That there is money to be made in cricket in India is a new phenomenon. As recently as the 1990s, the sport’s governing body in India had to pay the state-owned broadcaster, Doordarshan, to show the national team’s matches. The start of the I.P.L. in 2008 changed all that. Teams in the league play Twenty20, a television-friendly, three-hour version of the game that has eclipsed the multiple-day Test match format, which had given cricket its fusty and pedestrian image. I.P.L. matches now draw domestic TV audiences of more than 200 million.

The league’s ascent has been rapid. Its architect, Lalit Modi, was a midranking executive at the sport’s governing body in India, the Board of Control for Cricket in India. He correctly spotted that Twenty20 could marry India’s love of cricket to a host of commercial opportunities, and in late 2007 he pulled off a series of unlikely negotiations to assemble a sports league from scratch.

Riaz Haq said...

#India’s #Cricket Bat Business in Danger Due to Shortage of Willow Trees. #Indian bats are made from willow trees grown in #Indian Occupied Kashmir. They are much cheaper than the #English bats. 70% of bats sold in the world are made in #Kashmir

The best cricket bats in the world are made in England and India from willow trees. A bat is the long stick cricket players use to hit the ball.

The bats from India are in especially high demand. That is because they are much less costly than the English bats.

Bats from India cost between $50 and $500, while the ones made in England cost three to four times more.

The bat factories are in the Indian-controlled part of Kashmir and they employ about 100,000 people.

The area makes about 3 million bats each year. The factories have customers in 125 countries. The cricket bat business brings in about $12 million to the Indian economy. The Kashmir bats make up about 70 percent of the world market because of their lower cost.

Many of the area’s factories, however, have closed because of a serious lack of willow trees.

As Indian-made bats became more popular around the world, more and more willow trees were cut down. New willow trees were not planted to replace them. Wood farmers chose to grow different kinds of wood that grow more quickly than willow trees.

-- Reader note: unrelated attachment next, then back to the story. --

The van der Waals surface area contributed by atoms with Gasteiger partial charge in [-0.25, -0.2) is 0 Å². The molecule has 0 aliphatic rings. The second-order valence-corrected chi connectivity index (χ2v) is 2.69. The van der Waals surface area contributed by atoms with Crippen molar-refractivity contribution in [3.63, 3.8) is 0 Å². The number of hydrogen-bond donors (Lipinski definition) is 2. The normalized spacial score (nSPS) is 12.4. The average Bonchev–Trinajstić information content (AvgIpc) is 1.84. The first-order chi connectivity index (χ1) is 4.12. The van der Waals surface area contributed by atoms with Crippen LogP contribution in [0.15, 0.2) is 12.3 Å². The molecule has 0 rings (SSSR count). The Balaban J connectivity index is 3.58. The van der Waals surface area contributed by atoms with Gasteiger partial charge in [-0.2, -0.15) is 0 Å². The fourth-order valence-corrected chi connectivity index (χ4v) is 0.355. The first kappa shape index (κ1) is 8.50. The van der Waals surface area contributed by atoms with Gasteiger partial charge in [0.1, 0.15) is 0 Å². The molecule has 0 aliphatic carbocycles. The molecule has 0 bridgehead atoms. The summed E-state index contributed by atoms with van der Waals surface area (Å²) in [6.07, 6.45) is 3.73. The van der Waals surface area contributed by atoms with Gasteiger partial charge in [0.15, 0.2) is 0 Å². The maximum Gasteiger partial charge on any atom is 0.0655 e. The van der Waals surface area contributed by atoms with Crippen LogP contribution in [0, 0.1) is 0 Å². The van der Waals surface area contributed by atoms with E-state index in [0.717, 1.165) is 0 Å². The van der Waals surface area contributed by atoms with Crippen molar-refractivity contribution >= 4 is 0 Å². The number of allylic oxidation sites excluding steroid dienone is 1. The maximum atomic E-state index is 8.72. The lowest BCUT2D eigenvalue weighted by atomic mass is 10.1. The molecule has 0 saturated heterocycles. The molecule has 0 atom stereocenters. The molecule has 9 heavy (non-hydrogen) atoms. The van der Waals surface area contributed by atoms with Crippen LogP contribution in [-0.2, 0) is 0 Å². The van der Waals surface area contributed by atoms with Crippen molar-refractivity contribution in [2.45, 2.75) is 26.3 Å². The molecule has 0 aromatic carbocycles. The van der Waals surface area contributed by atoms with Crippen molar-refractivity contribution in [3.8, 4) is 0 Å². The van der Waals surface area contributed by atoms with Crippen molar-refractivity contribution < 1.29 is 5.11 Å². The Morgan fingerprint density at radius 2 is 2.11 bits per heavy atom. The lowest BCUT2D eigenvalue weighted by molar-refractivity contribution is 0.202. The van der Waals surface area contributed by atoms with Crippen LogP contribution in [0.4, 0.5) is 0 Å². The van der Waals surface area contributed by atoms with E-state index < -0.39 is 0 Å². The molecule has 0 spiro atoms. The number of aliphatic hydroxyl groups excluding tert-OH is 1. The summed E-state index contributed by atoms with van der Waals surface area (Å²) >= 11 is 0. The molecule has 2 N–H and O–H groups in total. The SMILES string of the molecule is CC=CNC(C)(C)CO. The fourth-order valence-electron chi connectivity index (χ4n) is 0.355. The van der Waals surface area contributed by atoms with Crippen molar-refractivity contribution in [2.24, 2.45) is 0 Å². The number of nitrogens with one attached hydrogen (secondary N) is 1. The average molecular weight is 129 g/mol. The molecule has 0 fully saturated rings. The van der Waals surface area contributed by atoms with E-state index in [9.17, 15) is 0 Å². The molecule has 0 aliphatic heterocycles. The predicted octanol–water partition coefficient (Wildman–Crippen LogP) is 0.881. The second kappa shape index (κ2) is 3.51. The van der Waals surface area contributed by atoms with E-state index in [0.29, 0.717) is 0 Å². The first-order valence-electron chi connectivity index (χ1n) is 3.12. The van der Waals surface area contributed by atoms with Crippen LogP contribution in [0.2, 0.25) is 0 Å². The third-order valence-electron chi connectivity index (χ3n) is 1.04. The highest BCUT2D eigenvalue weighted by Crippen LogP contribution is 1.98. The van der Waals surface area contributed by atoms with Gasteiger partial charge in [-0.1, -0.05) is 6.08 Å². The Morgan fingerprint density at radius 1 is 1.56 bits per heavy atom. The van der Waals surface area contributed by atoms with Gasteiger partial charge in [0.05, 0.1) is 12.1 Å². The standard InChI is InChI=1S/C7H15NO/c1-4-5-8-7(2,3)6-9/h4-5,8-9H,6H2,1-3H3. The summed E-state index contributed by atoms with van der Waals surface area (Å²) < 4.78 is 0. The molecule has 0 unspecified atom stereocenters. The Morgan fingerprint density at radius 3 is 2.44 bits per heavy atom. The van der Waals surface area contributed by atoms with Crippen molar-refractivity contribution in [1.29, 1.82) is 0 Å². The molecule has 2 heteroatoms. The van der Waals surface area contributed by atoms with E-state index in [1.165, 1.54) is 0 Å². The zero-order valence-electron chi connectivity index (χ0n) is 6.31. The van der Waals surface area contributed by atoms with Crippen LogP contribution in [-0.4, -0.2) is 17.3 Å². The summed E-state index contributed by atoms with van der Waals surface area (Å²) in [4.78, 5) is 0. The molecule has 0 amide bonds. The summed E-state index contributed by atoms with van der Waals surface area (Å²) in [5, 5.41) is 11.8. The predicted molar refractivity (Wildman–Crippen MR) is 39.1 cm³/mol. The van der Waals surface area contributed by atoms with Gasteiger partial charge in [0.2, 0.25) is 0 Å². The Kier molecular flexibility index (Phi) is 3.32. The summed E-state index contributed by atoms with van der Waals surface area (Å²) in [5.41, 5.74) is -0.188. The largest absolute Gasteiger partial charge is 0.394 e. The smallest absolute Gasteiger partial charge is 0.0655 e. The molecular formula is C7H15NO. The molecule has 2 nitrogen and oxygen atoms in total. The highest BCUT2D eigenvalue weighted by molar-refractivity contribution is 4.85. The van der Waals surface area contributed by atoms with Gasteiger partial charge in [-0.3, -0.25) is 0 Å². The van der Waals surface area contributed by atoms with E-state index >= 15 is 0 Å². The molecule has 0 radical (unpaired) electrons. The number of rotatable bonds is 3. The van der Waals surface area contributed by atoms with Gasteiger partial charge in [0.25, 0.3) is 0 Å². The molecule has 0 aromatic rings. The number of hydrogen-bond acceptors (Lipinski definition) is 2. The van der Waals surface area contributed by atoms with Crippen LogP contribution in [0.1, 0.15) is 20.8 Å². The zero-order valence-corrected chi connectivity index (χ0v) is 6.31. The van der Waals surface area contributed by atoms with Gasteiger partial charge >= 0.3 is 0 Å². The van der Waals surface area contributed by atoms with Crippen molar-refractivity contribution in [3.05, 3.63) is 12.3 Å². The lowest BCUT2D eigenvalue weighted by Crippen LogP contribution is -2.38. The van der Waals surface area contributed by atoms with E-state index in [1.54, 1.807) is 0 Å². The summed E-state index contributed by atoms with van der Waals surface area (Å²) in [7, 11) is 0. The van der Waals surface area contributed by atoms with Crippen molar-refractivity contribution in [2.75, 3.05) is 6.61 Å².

Mohammad Shafi Dar is 55 years old. He is one of the skilled workers involved in making cricket bats. He takes a piece of willow and cuts it with a motorized saw. He then passes it on to another worker for the next part of the bat-making process.

Dar followed his father into the business when he was a young man. He told VOA that, for the first time, he is worried about losing his job.

“In the last couple of years,” he said, “bat production has decreased.” He said about six workers recently lost their jobs at his factory.

On the main highway that connects Kashmir with the main part of India, there are 400 cricket bat factories. Drivers see the pieces of willow trees gathered along the road. Fifty of the factories have closed because they do not have the wood they need.

The workers who lose their jobs do not have many other choices for work. Dar said they can become day laborers, work in agriculture or become sand diggers.

Fayaz Ahmad Dar is president of the Kashmir Cricket Bat Manufacturers Union. He said the willow tree shortage started about five years ago. He said the business is almost “extinct due to complete negligence.” Area factories, he said, receive just half the supply they used to.

Ahmad Dar said the tree-growers in the area are planting cottonwood and poplar. Wood from those trees can be used in making plywood, which is used in the building industry. Those trees grow faster and their wood can be sold sooner. The willow trees grow more slowly.

Ahmad Dar said he has talked with the director of commerce and industries for the Kashmir area. He told her about cricket’s growth around the world and how important the area’s factories are for the sport.

Ahmad Dar said he asked that the government set aside land that could only be used for planting willow trees so that Kashmir’s cricket bat business can survive.

After the meeting, the Sher-e-Kashmir University’s department of agriculture sent the bat manufacturers 1,500 small willow trees to plant.

Ahmad Dar, however, said that was not nearly enough. The bat-makers need many more trees than that. He said just one bat company needs the wood from 10,000 to 15,000 trees each year in order to meet demand.